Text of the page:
Houston’s World Cup hopes could be overshadowed by neighbors
FIFA announced last Wednesday that the United States, Mexico and Canada would co-host the first ever tri-country hosted World Cup in 2026.
Houston is a major candidate to host games due to the presence of a large international airport and its experience with hosting major events, but there are a couple roadblocks that could stop it from hosting the World Cup.
16 host cities.
— United 2026 (@united2026) June 13, 2018
Mexico and Canada get three host cities each and have already chosen them, leaving the United States to decide the final 10 cities out of a pool of 17, including Houston.
Houston’s airport has over 40 million people that pass through each year, according to a 2016 report from Airports Council International.
George Bush Intercontinental Airport was the No. 15 busiest international airport in North America in total passengers and No. 10 busiest for just international passengers, making any World Cup tourism just another day at the office.
Houston has recent experience hosting major events like Super Bowl LI, the 2016 NCAA Final Four and the 2013 NBA All-Star Game, which helps its bid.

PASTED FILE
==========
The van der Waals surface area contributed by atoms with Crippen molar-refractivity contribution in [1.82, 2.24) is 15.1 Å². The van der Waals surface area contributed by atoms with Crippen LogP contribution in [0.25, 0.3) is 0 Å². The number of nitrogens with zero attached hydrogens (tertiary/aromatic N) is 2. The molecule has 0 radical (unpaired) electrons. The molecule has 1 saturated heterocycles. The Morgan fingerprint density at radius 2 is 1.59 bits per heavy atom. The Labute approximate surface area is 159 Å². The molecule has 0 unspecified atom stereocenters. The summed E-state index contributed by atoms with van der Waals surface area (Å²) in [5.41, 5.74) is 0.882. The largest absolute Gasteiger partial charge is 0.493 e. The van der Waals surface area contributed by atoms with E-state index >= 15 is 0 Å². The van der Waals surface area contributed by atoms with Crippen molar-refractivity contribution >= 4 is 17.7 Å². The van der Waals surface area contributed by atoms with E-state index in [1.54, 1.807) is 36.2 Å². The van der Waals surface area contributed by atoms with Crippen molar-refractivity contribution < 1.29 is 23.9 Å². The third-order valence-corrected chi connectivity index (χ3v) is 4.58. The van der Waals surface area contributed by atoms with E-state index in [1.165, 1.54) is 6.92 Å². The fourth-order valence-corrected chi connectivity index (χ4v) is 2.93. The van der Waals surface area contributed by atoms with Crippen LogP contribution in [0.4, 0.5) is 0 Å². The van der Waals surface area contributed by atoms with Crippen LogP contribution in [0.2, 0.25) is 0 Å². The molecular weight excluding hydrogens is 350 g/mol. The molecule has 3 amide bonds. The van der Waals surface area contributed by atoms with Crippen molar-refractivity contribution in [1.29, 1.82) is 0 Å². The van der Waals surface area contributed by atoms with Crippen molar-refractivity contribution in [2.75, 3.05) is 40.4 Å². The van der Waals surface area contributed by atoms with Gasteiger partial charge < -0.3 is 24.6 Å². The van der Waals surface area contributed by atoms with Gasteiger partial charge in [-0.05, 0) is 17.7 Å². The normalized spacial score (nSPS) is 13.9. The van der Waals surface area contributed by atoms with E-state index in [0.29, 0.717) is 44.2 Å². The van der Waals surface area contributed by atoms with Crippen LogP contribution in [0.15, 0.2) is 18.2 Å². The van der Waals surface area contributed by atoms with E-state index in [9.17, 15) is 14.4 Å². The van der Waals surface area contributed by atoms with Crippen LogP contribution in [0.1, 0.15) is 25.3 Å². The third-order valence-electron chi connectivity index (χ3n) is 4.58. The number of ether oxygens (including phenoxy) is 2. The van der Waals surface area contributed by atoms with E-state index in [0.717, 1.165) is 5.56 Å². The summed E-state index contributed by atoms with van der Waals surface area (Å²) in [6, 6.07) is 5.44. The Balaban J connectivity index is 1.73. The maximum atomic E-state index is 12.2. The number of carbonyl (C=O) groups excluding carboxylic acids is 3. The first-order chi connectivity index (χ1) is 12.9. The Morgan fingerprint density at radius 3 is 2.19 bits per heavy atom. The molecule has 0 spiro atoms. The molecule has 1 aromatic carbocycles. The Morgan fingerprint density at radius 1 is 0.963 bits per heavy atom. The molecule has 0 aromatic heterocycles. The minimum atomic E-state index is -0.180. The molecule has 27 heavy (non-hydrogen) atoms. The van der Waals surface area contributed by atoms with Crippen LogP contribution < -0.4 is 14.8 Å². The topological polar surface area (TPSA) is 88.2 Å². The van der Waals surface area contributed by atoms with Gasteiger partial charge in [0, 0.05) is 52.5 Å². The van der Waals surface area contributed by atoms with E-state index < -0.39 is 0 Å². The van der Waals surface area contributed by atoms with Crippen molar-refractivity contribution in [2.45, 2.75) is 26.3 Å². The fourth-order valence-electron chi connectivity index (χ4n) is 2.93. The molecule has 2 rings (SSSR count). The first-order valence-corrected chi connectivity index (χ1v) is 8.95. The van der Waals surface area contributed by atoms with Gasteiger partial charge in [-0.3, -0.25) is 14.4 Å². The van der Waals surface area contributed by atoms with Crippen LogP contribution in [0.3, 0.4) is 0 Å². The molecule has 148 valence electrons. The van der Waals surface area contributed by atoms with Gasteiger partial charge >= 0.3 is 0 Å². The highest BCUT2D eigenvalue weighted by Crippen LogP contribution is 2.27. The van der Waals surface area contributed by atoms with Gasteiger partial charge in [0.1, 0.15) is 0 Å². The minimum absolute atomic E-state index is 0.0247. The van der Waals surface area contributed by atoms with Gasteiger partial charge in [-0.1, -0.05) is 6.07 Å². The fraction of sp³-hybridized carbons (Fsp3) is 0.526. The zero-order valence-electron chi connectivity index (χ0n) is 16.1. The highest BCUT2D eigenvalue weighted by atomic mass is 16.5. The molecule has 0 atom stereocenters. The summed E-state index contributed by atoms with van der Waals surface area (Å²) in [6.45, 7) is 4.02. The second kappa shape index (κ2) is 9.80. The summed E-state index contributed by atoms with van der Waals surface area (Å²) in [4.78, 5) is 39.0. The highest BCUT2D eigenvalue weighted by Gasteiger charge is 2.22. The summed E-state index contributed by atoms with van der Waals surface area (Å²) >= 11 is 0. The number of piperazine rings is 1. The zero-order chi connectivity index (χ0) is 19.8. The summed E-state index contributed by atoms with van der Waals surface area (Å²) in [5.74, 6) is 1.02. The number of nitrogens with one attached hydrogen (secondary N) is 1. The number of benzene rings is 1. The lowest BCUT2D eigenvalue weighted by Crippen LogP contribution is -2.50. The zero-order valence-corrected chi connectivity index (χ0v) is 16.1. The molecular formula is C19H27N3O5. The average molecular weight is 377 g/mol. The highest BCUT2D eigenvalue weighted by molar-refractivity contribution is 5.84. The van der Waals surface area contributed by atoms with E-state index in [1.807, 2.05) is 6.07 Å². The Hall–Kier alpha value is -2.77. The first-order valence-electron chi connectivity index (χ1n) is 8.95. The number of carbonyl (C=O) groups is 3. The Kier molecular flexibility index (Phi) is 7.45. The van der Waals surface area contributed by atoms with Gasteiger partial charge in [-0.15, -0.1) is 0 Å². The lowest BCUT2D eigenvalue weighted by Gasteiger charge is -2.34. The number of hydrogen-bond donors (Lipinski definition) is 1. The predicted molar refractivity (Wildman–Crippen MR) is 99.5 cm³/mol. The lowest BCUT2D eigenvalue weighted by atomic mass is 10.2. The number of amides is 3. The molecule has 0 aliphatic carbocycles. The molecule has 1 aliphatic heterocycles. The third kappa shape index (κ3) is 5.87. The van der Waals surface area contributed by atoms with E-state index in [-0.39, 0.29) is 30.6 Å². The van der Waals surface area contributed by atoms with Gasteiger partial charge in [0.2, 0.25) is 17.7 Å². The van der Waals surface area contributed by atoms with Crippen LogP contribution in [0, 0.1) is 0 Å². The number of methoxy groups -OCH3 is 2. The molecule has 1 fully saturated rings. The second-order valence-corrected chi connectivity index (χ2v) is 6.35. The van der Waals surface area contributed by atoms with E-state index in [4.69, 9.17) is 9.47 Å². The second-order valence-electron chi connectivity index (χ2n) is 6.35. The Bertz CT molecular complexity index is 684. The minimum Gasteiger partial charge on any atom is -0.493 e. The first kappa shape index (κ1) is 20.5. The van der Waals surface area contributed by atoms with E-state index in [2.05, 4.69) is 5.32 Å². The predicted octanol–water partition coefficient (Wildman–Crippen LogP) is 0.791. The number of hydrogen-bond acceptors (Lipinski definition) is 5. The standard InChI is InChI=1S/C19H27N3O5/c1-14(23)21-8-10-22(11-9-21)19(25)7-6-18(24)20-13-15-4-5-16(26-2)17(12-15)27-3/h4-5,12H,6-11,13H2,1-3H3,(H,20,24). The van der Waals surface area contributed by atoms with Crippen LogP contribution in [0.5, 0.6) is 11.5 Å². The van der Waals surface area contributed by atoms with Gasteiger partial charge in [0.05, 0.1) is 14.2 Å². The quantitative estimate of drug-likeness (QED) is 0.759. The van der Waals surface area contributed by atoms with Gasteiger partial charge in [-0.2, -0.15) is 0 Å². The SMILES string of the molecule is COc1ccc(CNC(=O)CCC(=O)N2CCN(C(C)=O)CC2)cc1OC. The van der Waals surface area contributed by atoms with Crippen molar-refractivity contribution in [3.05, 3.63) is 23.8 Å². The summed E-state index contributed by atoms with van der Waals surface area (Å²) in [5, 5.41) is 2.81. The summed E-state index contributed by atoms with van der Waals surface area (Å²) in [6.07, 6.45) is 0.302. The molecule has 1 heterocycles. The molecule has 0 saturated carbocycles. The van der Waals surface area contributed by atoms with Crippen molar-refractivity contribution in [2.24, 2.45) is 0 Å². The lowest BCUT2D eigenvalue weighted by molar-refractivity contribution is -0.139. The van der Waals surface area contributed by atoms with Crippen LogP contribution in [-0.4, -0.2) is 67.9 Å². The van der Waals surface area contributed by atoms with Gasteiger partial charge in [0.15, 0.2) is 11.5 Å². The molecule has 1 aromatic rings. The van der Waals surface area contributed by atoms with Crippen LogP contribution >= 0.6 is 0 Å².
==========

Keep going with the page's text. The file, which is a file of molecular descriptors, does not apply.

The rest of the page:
The biggest threats to Houston getting a spot are other host cities and one big construction project.
It is a safe bet to put New York, Los Angeles and Washington D.C. down as host cities due to their status as iconic U.S. cities internationally, but the biggest problem comes from just north of Houston.
AT&T Stadium in Dallas is one of the country’s largest stadiums, and its 100,000 person capacity will surely be used to host some of the tournament’s biggest games.
That leaves just six spots for the rest of the United States, and FIFA may be hesitant to give Texas two cities in the World Cup.
With the Dallas stadium a few hours north and Monterrey’s new stadium eight hours south, Houston could be passed over in favor of Atlanta’s new stadium and more middle-America cities like Kansas City and Denver to make travel less harsh on competitors.
The final thing that could get in the way of a bid is the planned construction to move Interstate 45, slated to begin in 2019 or 2020.
As seen with recent construction on U.S. 290, delays like major storms can make construction take seven or more years to complete.
If I-45 takes that long, it would hamstring tourists who try to get from Bush in North Houston to NRG in South Houston.
Though Houston has many things going for it, it would not be shocking if Texas has just one host city for the 2026 World Cup.